Time and time again, young activists like Emma Gonzalez and Greta Thunberg are not being taken seriously – but they should be.
Half of the politicians who acknowledge them brush them aside and the other half give them a clap on the back and nothing more.
Survivors don’t want thoughts and prayers – they want action and results.
Due to their age, young activists are seen as inept or lacking the knowledge on the issues they face on a daily basis. Many people have even gone as far to call them hired actors so they don’t have to take their words seriously.
Benjamin Kelly, district secretary for U.S. Rep. Shawn Harrison, emailed a reporter for the Tampa Bay Times that several students from Marjory Stoneman Douglas High School, the scene of a mass school shooting Feb. 14, 2018, were hired crisis activists “that travel to various crises when they happen.”
Even President Trump belittled climate activist Greta Thunberg, 16, in one of several tweets, including retweeting a post by one of his supporters whose username is @Opinion8dKellie, who calls her an “actress” and “kiddo.”
What these people do not have that survivors do is first-hand experience. Yet even the experience we all face with climate change is ignored by too many people with the power to change it.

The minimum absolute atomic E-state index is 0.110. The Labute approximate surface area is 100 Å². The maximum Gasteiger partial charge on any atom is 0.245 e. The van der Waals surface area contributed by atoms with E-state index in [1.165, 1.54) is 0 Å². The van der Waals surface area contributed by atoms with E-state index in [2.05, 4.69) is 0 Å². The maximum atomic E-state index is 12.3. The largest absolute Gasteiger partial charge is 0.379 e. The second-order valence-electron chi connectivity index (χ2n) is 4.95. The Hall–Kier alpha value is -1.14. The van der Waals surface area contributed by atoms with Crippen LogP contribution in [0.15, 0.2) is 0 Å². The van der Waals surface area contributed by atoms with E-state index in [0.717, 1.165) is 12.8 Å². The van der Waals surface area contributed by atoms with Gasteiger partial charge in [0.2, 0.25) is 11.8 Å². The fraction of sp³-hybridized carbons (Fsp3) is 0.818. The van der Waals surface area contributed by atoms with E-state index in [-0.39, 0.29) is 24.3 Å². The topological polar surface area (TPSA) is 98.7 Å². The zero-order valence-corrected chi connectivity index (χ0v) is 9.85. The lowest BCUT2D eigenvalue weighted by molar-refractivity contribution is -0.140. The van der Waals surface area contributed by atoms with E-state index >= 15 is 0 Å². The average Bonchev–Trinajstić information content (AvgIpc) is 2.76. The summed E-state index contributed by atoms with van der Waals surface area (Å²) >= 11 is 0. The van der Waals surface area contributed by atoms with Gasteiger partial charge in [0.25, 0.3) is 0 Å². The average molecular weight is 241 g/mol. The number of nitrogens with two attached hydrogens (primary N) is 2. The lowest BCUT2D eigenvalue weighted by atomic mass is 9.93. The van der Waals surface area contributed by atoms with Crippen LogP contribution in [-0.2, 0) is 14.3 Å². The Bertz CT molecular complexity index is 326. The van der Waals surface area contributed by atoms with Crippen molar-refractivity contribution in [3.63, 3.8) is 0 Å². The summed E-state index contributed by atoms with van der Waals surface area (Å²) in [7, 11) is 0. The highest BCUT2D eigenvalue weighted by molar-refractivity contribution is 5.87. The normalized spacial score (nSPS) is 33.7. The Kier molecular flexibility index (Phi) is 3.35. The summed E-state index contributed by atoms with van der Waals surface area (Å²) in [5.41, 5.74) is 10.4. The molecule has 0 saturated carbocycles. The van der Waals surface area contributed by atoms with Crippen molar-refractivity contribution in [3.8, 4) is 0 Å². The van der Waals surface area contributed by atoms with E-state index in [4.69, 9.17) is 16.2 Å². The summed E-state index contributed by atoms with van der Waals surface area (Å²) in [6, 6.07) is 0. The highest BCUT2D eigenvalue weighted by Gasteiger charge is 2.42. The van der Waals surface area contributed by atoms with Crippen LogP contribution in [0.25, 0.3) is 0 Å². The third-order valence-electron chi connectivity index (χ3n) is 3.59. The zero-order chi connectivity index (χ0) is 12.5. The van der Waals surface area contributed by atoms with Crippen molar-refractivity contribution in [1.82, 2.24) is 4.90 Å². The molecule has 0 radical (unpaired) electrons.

In the words of Trevor Noah, late night host of “The Daily Show with Trevor Noah,” “If kids are old enough to be shot, they’re old enough to have an opinion about being shot.”
This idea also applies to any other issue the general public faces. If it affects us, we are capable of having an opinion on it.
Young people these days have better access to information than they did when older generations were their age. Schools have been improved. The information of the whole Internet is in the palm of our hands.
In school, from elementary grades through higher education, the information students are given are to be taken as literal and informative. Yet when they use this information, the actual history of the world and scientific facts proven by accredited doctors, they are called liars or juveniles who don’t know what they’re talking about.
What’s more disturbing than the words of the youth being overlooked is the fact that their words are informed by facts and inspired by real events. To dismiss these factors is to discredit the American school system, which creates a new issue.
If what we are being taught in school is not accepted in the “real world,” then what information can we trust?
Scientists are ignored, activists are discredited, survivors are silenced. Facts are real – that is part of their definition. They are indisputable, yet way too often ignored.
What will it take for real-life problems to be seen as more than imagination? When will death tolls be taken seriously, as a call to action rather than a tragedy in vain?
Older, more stubborn generations have forgotten they are the ones who passed that characteristic down to us. We will not back down, and we will save the world from their mistakes.
But do we have the time?